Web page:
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Comprador – don’t worry about it | Glittering Astral Vision

We would have to decide between describing the music of Comprador as a rich painting of inventive sonic rock delight or a diversely woven tapestry of sounds. Comprador is the indie experimental rock project of Philadelphia native Charles D’Ardenne. With don’t worry about it, D’Ardenne displays his stunning genius in instrumental songwriting with an emotive and gritty vocal performance. The genres on the record lie around indie, alternative rock, progressive music, and dream pop. Indie meets songwriting ingenuity and virtuosity in musicianship in don’t worry about it. The album was initially a concept album based around the ultimate Greek mythological tragic figure Icarus and his inventor father Daedalus. However, the lyrical themes of the album grew much beyond.

The album begins with Lose in the Dark and we’re greeted with polyrhythms and the conspicuous hi-hat. Comprador’s hazy voice sets the bittersweet and organic backdrop for the record. The second track I’m not Free without you is dreamy shoegaze. We’re greeted with a fuzzy and reverby guitar intro. The dense arrangement in the second half of the track sounds stunning with outstanding vocal harmonies and true guitar layering wizardry.

From heady ballads, we enter heavy hard rock territory with Inquisitors. The track is alternative rock with grunge and industrial elements tied along some synth-electro chordal characteristics. Inquisitors seamlessly morphs into Premeditated in the First Degree, which is a continuation in the musical narrative. Here we hear some heavy layering in the rhythm section. Both these tracks form a block in the album’s journey. After the heavy buildup, we are served with some tasty polymers on a radiant clean Love Eternal. This track has a contemplative and pensive vibe to it.

We return to unconventional rhythms and chunky guitar riffs on Inventions. We get our Icarus lyrical reference on this track. Death of an Only Child is written from the perspective of Icarus’ Daedalus on seeing his son collapse. The sombre track ends with a humming vocal outro and eery synth elements. Sunrise and Sun Running are a duo that create an aura of compelling doom. The aural spectrum and surround work on these are something to be relished on a good sound system. Penultimate track Climb the Sky begins with an almost Stone Roses-like sound with chorus drenched guitars and pulsating bass. With its multi-layered arrangement and heavy chorus, it gives a nostalgia-inducing starry feeling. The guitar solo on this is guitar solo elegant yet simple and fiery.

The final concluding track is a stunning alt-indie rock cover of Kacey Musgraves’ country-pop hit Butterflies featuring artist Blue. D’Ardenne and Blue effortlessly waltz through this one. The drum grooves matching with the riffs make it a lively alternative number. The guitar solo with its raw tone duplicating the main chorus melody is a cherry on the cake and the perfect note to end the album on.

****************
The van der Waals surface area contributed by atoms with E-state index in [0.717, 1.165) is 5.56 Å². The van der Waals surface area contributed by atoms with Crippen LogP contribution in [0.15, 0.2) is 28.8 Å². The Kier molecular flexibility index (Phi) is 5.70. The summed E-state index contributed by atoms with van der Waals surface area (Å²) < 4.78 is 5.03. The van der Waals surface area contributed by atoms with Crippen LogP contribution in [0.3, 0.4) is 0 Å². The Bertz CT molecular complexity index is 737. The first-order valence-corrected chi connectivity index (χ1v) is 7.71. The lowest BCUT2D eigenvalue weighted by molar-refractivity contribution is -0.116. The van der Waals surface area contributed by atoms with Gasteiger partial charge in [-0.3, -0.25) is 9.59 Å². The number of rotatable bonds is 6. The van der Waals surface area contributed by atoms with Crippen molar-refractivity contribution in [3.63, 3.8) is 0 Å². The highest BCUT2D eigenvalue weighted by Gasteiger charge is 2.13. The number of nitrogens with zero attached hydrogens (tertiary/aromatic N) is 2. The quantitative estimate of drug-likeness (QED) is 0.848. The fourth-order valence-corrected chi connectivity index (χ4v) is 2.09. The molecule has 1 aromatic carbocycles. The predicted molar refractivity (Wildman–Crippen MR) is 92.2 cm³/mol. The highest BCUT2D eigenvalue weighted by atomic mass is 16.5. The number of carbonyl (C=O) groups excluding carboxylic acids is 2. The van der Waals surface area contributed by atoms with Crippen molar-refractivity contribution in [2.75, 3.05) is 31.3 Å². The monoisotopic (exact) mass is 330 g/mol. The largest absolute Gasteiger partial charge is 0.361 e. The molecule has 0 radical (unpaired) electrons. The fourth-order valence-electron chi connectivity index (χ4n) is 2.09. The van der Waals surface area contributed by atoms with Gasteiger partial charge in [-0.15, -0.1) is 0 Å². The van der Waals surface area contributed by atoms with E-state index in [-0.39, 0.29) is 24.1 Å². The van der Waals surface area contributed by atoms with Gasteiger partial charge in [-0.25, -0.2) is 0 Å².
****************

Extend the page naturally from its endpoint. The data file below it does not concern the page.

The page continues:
don’t worry about it is experimental alt-progressive rock and dream pop elements with a coarse and organic feel. The guitar tones and the overall arrangement is something a musician and the innovative rock fan would truly enjoy. The drum work on the album sets it above other works in the genre. The album is stunningly mixed by Steve Wethington and mastered by Joshua Hayes. Their work ensures the album maintains its rawness while allowing us to savour the sonic range of the music. The highlights of the record are Inquistors, Inventions, Butterfles, Lose in the Dark, and Sun Running. This is a record Jeff Buckley would be proud of. Comprador’s don’t worry about it is a work of deep beauty and musical brilliance in the glorious alternative rock tradition.

We get to discuss the album and other things with Charles D’Ardenne aka Comprador.

1. Congrats on the amazing new album! We can hear so many genres from the inventive side of progressive rock and dream pop. What are your musical influences?

My dad plays a bunch of instruments so growing up I had the privilege of being able to experiment with sounds on the instruments around the house. our elementary school had a great music department and I started on clarinet playing in ensembles before I ever really approached rock instruments or considered performing solo. as far as the new album, I think True Widow’s sludgy downtuned sound and Alison Krauss & Robert Plant’s precise vocal harmonies / interplay influenced some of the songs. there may also be more of a radio pop influence than on my prior releases, not just in the Kacey Musgraves cover but also in ‘sun running’ and other places getting more heavily into digital editing and depending less on conventional rock band arrangements.

2. We’re aware that the album started with the Daedalus and Icarus story in mind. Also, in the record, we see some sentimental, fierce, and deep emotional lyrical themes. What is the overarching concept and theme of the record for you ultimately?